Here are the latest developments in the coronavirus crisis:
- France will catch UK on Covid jabs: Macron-
France will catch up with Britain on the number of people vaccinated against Covid-19 "in a few weeks", President Emmanuel Macron promises, amid a row with Britain over vaccine access.
France's inoculation drive has been criticised as slow, with 11.45 percent of French people having received one or more jabs, compared with 43.79 percent of Britons.
- Putin urges Russians to get vaccinated-
Russian President Vladimir Putin calls on his fellow citizens to get inoculated against the coronavirus, as Russia's vaccination rollout remains sluggish and vaccine scepticism in the population remains high.
- 'Premature' easing of curbs in US: Fauci
A recent plateau in new Covid infections in the United States is likely linked to the "premature" easing of anti-virus efforts in some places, top pandemic advisor Anthony Fauci says.
- Slovenia reimposes restrictions-
Slovenia, which had eased some of its coronavirus restrictions in February, says they will be re-imposed until mid-April in view of the deteriorating situation in some neighbouring countries.
"We're in a race against time," Prime Minister Janez Jansa says as he announces the closure of shops selling non-essential items, as well as cultural and religious venues, a ban on public gatherings and limits on travel between April 1 and 12.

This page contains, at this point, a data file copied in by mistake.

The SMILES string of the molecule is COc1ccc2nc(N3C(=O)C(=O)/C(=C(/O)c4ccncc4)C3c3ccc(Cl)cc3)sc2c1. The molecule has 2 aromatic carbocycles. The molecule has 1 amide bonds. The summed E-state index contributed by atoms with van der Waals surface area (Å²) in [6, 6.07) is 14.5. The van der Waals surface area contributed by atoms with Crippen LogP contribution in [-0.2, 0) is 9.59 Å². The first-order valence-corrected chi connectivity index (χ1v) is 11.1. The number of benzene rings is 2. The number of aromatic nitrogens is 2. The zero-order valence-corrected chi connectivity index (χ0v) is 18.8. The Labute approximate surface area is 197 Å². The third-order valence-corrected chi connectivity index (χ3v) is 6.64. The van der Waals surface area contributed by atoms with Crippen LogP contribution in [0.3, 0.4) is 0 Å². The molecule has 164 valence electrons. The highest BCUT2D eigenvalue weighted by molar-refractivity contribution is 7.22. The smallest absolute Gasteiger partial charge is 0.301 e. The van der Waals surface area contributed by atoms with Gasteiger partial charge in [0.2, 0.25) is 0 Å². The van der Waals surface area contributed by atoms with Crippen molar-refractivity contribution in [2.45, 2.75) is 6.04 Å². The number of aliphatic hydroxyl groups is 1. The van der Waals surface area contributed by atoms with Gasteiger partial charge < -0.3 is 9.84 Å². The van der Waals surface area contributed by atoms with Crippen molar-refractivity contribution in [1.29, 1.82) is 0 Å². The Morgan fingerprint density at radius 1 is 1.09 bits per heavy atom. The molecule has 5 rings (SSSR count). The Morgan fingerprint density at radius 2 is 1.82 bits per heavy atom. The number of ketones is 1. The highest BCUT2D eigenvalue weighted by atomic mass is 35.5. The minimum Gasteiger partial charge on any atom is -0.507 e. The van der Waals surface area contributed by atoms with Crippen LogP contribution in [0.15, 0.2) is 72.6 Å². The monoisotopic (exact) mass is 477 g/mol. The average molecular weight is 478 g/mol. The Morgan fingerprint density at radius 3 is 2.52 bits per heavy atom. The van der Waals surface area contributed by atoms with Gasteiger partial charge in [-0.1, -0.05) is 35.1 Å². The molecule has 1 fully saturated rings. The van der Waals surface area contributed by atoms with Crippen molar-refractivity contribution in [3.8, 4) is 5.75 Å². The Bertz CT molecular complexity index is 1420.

- Australia ends pandemic wage subsidy-
Australia ends a pandemic wage subsidy scheme despite official warnings that up to 150,000 people could lose their jobs as a result.
- More than 2.7 million dead-
The novel coronavirus has killed at least 2.77 million people since the outbreak emerged in China in December 2019, according to a tally from official sources compiled by AFP.
The United States is the worst-affected country with 548,828 deaths followed by Brazil with 310,550 fatalities, Mexico with 201,429, India with 161,552 and Britain with 126,573 deaths.
These figures are based on daily tolls provided by health authorities in each country and exclude later re-evaluations by statistical organisations, as has happened in Russia, Spain and Britain.